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2017 Update: Fire & fitness of EA

In 2017, we searched in 7 recruitment plots for flowering Echinacea angustifolia plants. For each flowering plant, we took demographic data- counting the number of rosettes, counting the number of flowering heads, and shooting a GPS point of the exact location of the plant. Four plots had no flowering plants, but three of the plots had a total of 43 flowering Echinacea plants. Of the plots with flowering plants, two plots (with 35 of the flowering plants) are located at Hegg Lake, a site managed by the Minnesota DNR, and one plots (with 8 flowering plants) is located at Eng Lake.

This recruitment experiment was originally established in 2000 to quantify seedling emergence and juvenile survival of Echinacea angustifolia during its reintroduction to sites with varying land-use history and burn schedules. Before 2014, detailed data was collected on each plant in the plots. Since 2014, we’ve censused each plot yearly to collect demographic data for every flowering plant.

Echinacea at Hegg Lake, photo by Wes Braker 

Year started: Plantings in 2000-2002

Location: Ten study plots on state land with different land use histories: old-field and restored grassland.

Overlaps with: Demographic census in remnants

Data collected: Status, rosette count, flowering head count, GPS point for each flowering plant in each recruitment plot

Products:A paper (Wagenius et al. 2012) published in Restoration Ecology.

You can find more information about the effects of fire on seedling recruitment of Echinacea angustifolia on the background page for the experiment.

Project status update: Fire and recruitment of Echinacea angustifolia

fire

Description: The Echinacea Project’s recruitment experiment examines the germination and survival of Echinacea angustifolia seedlings in oldfields and restored grasslands under different fire regimes. In 2014, Team Echinacea searched for and measured Echinacea plants in 60 study plots spread across 10 experimental blocks. After data collection was complete, we mapped all newly flowering plants. The goal of this study is to identify the environmental factors that influence the recruitment of seedlings and the long-term fitness of Echinacea plants.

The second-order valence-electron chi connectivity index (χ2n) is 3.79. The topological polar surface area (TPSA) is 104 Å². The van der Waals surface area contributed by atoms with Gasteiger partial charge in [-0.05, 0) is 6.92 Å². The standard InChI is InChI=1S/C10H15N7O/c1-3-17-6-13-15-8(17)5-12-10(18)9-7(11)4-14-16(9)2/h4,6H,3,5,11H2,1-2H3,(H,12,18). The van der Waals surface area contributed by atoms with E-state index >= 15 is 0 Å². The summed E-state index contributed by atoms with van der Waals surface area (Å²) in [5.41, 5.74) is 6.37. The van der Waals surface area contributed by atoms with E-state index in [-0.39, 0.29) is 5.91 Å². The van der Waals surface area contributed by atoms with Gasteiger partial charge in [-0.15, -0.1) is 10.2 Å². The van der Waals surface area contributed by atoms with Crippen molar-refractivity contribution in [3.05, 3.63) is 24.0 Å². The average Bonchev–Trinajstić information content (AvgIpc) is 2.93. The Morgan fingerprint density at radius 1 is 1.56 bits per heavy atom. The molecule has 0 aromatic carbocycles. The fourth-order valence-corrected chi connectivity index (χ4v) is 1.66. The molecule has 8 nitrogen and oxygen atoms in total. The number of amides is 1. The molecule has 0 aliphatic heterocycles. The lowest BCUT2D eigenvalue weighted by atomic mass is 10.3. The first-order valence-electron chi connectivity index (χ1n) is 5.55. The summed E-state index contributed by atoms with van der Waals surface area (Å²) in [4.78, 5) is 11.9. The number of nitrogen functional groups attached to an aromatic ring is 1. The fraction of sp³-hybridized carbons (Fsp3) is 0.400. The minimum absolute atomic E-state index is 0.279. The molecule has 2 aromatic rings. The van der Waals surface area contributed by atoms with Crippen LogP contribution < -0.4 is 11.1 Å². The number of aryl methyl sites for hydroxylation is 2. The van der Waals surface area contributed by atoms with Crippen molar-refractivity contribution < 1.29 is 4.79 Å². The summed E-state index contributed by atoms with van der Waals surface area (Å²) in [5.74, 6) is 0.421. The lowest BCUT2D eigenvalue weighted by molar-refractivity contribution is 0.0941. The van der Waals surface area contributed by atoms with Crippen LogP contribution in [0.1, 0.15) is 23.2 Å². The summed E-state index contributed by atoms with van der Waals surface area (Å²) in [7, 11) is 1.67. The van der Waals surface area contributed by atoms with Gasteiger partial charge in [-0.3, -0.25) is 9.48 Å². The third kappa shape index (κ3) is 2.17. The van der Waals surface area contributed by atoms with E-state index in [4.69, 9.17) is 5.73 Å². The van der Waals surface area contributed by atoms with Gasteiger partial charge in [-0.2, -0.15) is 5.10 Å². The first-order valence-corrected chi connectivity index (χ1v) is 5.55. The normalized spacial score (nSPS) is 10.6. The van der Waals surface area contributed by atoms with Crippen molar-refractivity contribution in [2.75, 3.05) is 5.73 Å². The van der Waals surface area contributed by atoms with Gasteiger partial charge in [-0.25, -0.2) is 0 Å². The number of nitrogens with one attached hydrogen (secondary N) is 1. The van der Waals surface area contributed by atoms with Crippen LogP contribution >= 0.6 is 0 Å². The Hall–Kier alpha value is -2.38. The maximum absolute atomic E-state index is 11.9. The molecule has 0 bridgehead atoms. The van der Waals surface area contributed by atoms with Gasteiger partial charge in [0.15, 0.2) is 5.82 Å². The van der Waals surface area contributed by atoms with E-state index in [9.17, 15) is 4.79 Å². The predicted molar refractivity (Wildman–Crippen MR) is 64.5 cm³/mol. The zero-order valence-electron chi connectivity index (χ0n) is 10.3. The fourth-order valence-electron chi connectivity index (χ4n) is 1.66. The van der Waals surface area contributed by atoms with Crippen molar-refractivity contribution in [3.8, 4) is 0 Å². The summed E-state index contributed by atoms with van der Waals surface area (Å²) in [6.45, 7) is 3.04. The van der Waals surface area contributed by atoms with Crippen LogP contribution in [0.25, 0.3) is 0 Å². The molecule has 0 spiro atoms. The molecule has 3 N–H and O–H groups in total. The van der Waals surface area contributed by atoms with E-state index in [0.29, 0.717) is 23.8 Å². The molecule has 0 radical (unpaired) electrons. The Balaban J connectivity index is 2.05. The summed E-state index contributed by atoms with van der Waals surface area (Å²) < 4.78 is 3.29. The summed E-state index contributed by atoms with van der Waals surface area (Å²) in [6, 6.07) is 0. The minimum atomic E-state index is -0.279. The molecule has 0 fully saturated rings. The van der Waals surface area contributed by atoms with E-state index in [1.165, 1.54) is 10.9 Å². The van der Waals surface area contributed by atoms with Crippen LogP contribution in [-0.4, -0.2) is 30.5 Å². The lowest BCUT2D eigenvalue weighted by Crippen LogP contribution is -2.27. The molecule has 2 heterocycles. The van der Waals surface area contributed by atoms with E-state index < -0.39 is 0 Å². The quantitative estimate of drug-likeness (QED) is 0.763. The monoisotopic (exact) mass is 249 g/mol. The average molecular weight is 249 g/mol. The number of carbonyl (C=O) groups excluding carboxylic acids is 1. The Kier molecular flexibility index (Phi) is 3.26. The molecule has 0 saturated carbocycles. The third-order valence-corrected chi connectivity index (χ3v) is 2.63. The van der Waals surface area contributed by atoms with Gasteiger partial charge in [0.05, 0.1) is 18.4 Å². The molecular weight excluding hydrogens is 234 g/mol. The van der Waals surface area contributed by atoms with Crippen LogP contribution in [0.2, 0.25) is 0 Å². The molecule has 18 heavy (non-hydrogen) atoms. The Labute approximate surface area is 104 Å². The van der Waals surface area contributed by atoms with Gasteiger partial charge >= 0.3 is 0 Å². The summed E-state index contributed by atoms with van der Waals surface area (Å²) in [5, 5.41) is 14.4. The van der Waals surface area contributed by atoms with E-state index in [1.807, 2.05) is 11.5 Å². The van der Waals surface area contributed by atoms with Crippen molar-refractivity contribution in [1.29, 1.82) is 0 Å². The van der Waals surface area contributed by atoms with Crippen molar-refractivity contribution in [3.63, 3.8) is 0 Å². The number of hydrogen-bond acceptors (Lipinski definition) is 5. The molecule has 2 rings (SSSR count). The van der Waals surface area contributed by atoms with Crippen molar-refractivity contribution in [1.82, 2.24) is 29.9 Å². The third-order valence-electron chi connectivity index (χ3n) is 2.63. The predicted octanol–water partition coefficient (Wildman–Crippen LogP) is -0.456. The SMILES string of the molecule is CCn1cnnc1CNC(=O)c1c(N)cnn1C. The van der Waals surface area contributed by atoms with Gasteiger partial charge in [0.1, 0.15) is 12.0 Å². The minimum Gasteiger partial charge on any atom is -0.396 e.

Start year: 2001

Location: 10 experimental blocks located in oldfields and restored grasslands

Products: Raw data taken on paper were entered into database and verified. Flowering plants with new tags were mapped and the spatial data is located in the 2014 SURV files. Flowering plants with old tags were not mapped in 2014.

Seedlings in Q2, recruitment experiment, and my first tag!

We started out the day doing what we do best: searching for seedlings in Experimental Plot 8 (a.k.a. Q2). Having braved formidable winds to plant them late last October, Stuart, Gretel, and Ruth were visibly relieved to see them pop up this spring. Since last week Team Echinacea has been diligently tracking down each seedling and “naming” them with colored toothpicks and row location coordinates, accurate to one centimeter.

In the afternoon we located and counted Echinacea in the recruitment experiment, a continuation of the project described in this paper. The procedure is really fun: we find the boundaries of the plots with metal detectors, triangulate points, then search within an area exactly the size of a regulation 175-gram Disc-craft Ultra Star disc (a.k.a. frisbee). Go CUT!